With technology changing and developing every day, it is vital that today’s cybersecurity professionals are able to adapt to evolving situations without getting too rooted in one focus, according to the Emerging Tech Smackdown session at EMEA Member and Partner Conference.
Dr. James Stanger, Chief Technology Evangelist at CompTIA, (pictured right), led the session with Chris Hodson, CISO EMEA of Tanium, and Gary Fildes, cybersecurity and information security principle inspector at the Office of Nuclear Regulation, covering everything from the myth of the cybersecurity “expert” to the new threats faced from technologies like the internet of things (IoT) and artificial intelligence (AI).
IoT is Everywhere
The internet of things might be the most problematic technology from a cybersecurity standpoint because it is becoming increasingly integrated into society. The extent of this was demonstrated when the speakers asked the audience at EMEA to hold up their fingers to show how many IP-enabled devices they had on them at that moment in time. The vast majority of attendees had at least two devices, with many people holding up three and even four fingers.
Stanger, Hodson and Fildes discussed how machines communicate about us as we move, meaning that data is constantly being created and stored about us, some of which can be used for malicious purposes. They predicted that in the future, our environments will customize themselves for us because of the data collected by the devices that are in our lives.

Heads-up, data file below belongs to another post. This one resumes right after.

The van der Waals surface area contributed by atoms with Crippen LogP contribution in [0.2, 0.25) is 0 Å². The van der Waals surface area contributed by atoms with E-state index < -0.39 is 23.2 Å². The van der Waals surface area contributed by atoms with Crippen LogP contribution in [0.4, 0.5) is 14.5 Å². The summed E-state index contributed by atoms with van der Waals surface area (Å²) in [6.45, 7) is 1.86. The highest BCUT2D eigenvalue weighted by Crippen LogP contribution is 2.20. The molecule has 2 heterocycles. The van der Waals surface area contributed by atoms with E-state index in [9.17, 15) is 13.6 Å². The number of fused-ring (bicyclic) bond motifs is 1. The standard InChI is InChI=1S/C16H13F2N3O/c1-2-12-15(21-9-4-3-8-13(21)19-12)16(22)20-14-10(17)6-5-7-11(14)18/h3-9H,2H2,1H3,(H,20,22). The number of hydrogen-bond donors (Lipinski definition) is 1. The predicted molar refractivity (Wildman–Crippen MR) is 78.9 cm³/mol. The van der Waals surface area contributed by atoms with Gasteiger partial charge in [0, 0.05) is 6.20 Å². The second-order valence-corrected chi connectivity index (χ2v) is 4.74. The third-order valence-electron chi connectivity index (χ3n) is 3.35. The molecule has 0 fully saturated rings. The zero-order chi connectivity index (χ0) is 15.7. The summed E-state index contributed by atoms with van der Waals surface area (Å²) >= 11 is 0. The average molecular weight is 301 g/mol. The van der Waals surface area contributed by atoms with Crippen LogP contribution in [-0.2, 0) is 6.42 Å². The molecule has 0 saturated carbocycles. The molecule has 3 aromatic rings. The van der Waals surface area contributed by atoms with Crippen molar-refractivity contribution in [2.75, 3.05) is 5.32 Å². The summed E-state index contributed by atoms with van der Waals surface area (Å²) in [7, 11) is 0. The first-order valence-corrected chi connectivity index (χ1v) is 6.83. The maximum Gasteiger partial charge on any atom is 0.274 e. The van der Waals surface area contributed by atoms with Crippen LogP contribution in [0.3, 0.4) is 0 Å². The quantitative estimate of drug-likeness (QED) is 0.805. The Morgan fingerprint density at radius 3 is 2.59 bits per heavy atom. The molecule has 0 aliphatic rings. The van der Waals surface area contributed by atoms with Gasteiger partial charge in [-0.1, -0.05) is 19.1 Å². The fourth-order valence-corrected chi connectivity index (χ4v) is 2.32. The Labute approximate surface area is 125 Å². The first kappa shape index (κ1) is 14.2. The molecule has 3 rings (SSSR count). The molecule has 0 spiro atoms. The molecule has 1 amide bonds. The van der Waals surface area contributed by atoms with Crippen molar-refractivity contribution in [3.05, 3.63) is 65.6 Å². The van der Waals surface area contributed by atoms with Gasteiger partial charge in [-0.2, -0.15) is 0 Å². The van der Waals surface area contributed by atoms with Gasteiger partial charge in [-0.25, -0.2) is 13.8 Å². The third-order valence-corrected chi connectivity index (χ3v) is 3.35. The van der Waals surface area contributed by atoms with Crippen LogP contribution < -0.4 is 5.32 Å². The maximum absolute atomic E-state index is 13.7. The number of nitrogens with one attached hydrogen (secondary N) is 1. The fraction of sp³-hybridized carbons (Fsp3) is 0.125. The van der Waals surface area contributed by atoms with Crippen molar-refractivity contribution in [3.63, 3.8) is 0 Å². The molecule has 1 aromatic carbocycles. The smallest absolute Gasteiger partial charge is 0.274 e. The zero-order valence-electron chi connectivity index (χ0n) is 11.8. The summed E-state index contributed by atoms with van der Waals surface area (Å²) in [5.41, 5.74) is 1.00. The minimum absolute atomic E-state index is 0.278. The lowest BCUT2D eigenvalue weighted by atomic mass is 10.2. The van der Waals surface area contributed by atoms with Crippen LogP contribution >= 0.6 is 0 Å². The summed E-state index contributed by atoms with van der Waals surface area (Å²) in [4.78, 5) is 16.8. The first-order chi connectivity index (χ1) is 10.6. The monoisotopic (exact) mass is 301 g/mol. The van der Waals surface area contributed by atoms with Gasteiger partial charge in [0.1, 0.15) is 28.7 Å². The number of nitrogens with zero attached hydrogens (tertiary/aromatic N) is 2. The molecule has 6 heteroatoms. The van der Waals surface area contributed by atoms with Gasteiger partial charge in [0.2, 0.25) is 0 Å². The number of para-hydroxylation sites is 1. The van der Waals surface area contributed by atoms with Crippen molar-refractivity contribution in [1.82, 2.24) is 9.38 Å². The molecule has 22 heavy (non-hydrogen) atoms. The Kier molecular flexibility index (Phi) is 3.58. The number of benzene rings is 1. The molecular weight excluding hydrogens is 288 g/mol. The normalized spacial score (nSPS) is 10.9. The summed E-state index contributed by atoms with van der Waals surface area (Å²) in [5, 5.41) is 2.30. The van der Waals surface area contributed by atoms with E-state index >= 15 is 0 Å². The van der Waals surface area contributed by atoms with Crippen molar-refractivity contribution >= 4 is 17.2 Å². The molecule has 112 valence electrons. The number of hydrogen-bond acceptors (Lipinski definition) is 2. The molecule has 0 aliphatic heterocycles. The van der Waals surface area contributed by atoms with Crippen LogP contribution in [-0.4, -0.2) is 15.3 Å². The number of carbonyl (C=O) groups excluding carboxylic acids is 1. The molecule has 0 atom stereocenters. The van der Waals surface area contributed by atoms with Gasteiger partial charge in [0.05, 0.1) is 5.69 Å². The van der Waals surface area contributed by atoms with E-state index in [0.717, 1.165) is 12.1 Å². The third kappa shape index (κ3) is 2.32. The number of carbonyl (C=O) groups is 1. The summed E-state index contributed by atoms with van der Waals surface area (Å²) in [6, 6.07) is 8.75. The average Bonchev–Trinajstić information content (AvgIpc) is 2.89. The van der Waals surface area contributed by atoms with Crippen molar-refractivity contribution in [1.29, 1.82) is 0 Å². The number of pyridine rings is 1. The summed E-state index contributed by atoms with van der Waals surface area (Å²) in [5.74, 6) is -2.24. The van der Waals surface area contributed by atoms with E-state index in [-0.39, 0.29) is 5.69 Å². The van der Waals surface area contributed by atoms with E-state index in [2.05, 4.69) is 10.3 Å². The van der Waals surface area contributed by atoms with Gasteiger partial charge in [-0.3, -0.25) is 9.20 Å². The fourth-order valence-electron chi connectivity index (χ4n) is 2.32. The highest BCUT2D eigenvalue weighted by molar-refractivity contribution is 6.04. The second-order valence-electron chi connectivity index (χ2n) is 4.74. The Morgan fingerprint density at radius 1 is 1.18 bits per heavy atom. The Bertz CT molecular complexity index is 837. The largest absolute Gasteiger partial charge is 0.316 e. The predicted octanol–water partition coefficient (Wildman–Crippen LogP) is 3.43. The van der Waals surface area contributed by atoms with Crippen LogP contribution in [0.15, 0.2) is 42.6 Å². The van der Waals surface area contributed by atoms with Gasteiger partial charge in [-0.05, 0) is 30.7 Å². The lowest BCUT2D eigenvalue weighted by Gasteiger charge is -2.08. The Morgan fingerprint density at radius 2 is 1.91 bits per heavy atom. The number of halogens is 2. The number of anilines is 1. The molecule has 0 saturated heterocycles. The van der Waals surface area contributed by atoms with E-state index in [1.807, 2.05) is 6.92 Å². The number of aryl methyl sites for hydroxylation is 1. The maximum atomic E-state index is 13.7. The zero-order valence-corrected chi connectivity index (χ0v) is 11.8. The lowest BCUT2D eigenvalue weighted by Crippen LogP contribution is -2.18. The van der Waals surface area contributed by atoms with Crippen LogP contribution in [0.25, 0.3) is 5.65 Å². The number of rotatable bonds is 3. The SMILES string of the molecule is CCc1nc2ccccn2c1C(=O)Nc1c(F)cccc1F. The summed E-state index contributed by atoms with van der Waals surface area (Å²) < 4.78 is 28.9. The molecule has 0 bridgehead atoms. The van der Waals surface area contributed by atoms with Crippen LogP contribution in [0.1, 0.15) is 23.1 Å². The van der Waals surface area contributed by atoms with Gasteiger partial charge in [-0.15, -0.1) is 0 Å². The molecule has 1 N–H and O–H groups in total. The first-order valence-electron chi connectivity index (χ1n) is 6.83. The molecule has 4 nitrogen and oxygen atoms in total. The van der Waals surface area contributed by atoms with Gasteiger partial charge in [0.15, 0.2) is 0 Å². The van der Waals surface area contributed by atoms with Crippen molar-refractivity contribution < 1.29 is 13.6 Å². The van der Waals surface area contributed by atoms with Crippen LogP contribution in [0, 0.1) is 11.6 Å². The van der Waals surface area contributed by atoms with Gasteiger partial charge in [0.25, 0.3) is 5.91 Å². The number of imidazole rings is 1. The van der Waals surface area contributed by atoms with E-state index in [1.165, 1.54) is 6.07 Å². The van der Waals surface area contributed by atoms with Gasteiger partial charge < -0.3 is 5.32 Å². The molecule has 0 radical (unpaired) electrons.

Humans vs. AI
The speakers also raised the question of the potential for AI to make deductive leaps or whether this is where humans should step in. Machine learning is a necessity today, and humans will never be able to operate as quickly alone. While AI can’t make the deductive leaps of humans—yet—it can identify patterns that can be useful for locating malware based on specific traits, such as in emails and data sets.
The speakers also debunked the myth that AI is taking jobs. “We will always need humans to make the decisions about which decisions AI will make,” said Hodson. Fildes agreed, saying businesses will need to invest as much in training employees as they do in adopting AI. However, with Amazon’s warehouses already almost exclusively manned by robots, the extent of the role humans will play in the future of work will depend on the industry and role in question.
One surprising discovery from the discussion of cybersecurity was that hacks are seasonal. Speakers warned that there is a rise of hacks in January after Christmas, once workers have returned to work and forgotten their passwords. Hodson revealed that Summer19 turned out to be a common password for employees who have returned from their holidays and reset their passwords—in other words, a hacker’s magic key.
But even with the high-profile data breaches we have witnessed this summer, businesses are investing heavily in the prevention of cyber breaches without considering how they would recover if they did suffer one. Without a tested recovery plan, businesses are setting themselves up for failure. The speakers equated it as being the same as investing significant amounts of money into your wedding day, then losing your wedding photos because they weren’t backed up.
Build Foundations Before Towers
While it was agreed that the role of cybersecurity ‘expert’ may be a myth, importance was placed on the ability to specialize in certain areas. When hiring or training staff to fill cybersecurity riles, focus on building the foundations of awareness, gain confidence in the basics and then specialize.